Barnes & Noble description "On February 1, 2003, Columbia disintegrated on reentry before the nation’s eyes, and all seven astronauts aboard were lost. Author Mike Leinbach, Launch Director of the space shuttle program at NASA’s John F. Kennedy Space Center was a key leader in the search and recovery effort as NASA, FEMA, the FBI, the US Forest Service, and dozens more federal, state, and local agencies combed an area of rural east Texas the size of Rhode Island for every piece of the shuttle and her crew they could find. Assisted by hundreds of volunteers, it would become the largest ground search operation in US history. This comprehensive account is told in four parts: Parallel Confusion; Courage, Compassion, and Commitment; Picking Up the Pieces; A Bittersweet Victory. For the first time, here is the definitive inside story of the Columbia disaster and recovery and the inspiring message it ultimately holds. In the aftermath of tragedy, people and communities came together to help bring home the remains of the crew and nearly 40 percent of shuttle, an effort that was instrumental in piecing together what happened so the shuttle program could return to flight and complete the International Space Station. Bringing Columbia Home shares the deeply personal stories that emerged as NASA employees looked for lost colleagues and searchers overcame immense physical, logistical, and emotional challenges and worked together to accomplish the impossible.

Those of you who have visited my past threads know that I'm a space junkie. Having grown up during the Shuttle program years, on Florida's Space Coast, with a family member working at the Cape, it was probably inevitable. But the reason I came to this book was because RidgewayGirl found out that the authors will be giving a talk in our community next month and I wanted to be ready. This book is exactly what the title says. I never knew the enormity of the recovery process for Columbia. This book really opened my eyes to that dark chapter of NASA history and the massive undertaking that involved thousands of individuals. Although the crew and their families were a big focus point, it was interesting how much Columbia was also like a person too. The way people looked for her, grieved her, wanted to do right by her and remember her. I knew that she was different from the other orbiters, but I never knew how much until this book. It taught me so much. If you like reading about the US space program, this one should be on your radar.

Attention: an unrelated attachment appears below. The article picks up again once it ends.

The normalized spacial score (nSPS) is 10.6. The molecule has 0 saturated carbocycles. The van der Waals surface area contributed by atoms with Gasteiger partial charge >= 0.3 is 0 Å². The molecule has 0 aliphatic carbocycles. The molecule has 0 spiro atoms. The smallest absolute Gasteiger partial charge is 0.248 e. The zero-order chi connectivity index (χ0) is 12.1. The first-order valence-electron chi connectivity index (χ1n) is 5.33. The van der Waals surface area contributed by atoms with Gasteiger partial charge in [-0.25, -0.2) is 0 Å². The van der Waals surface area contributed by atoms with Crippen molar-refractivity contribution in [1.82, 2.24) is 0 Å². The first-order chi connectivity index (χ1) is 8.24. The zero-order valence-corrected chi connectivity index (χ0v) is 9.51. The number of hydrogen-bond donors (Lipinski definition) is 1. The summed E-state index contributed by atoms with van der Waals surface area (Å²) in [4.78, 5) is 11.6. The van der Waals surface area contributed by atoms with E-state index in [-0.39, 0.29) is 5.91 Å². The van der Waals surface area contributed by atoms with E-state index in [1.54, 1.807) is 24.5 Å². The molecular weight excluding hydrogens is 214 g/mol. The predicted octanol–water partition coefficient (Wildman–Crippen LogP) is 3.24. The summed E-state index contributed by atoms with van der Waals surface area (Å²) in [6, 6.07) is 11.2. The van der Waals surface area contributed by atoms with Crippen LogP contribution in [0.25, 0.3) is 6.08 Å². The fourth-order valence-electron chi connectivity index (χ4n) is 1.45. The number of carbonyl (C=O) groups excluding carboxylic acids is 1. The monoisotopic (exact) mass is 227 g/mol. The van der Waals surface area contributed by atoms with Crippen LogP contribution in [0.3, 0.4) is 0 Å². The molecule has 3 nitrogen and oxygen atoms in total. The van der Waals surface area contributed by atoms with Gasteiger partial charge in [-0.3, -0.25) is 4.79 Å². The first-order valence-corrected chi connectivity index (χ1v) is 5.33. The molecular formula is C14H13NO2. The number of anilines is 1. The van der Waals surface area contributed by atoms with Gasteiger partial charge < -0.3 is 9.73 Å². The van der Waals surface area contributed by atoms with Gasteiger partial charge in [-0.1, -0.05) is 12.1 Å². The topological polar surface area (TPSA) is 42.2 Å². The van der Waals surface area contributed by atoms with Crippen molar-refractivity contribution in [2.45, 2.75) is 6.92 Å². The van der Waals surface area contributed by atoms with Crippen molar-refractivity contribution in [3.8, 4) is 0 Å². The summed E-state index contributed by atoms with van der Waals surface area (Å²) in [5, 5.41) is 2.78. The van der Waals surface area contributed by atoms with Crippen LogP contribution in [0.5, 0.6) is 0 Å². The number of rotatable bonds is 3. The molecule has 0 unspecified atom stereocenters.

Jan 21, 4:17am Top

>34 VictoriaPL: I'll have to pick that one up; I used to work with a space shuttle commander and he was involved in this recovery effort. He didn't talk about it a lot, and I didn't press him on it, as it obviously was very emotional for him.

Jan 21, 9:20am Top

>35 LisaMorr: the whole book is emotional.

Jan 21, 3:00pm Top

I'm glad it was good and even more glad that I'll be sitting next to someone who knows stuff when we go to the event.

Jan 21, 7:53pm Top

>34 VictoriaPL: Added to the to-read list.

Jan 22, 9:56am Top

>34 VictoriaPL:

Another book to look out for!

Jan 23, 6:57pm Top

>39 rabbitprincess:, >40 hailelib: I hope you enjoy it!!

Jan 26, 8:07pm Top

4. Our Man in the Dark by Rashad Harrison 1.24.2019

Amazon Description: A stunning debut historical noir novel about a worker in the civil rights movement who became an informant for the FBI during the months leading up to the assassination of Dr. Martin Luther King, Jr. Feeling underappreciated and overlooked, John Estem, a bookkeeper for Dr. King's Southern Christian Leadership Conference (SCLC), steals ten thousand dollars from the organization. Originally planning to use the money to seed a new civil rights initiative in Chicago, he squanders the stolen funds. To the bookkeeper's dismay, the FBI has been keeping close tabs on Dr. King and his fellow activists - including Estem - for years.
FBI agents tell Estem that it is his duty, as an American and as a civil rights supporter, to protect the SCLC from communist infiltration. The FBI offers Estem a stipend, but in case he has any thoughts about refusing the assignment, they also warn him that they know about the stolen money. Playing informant empowers Estem, but he soon learns that his job is not simply to relay information on the organization. Once the FBI discovers evidence of King's sexual infidelities, they set out to confirm the facts to undermine King's credibility as a moral leader and bring down the movement.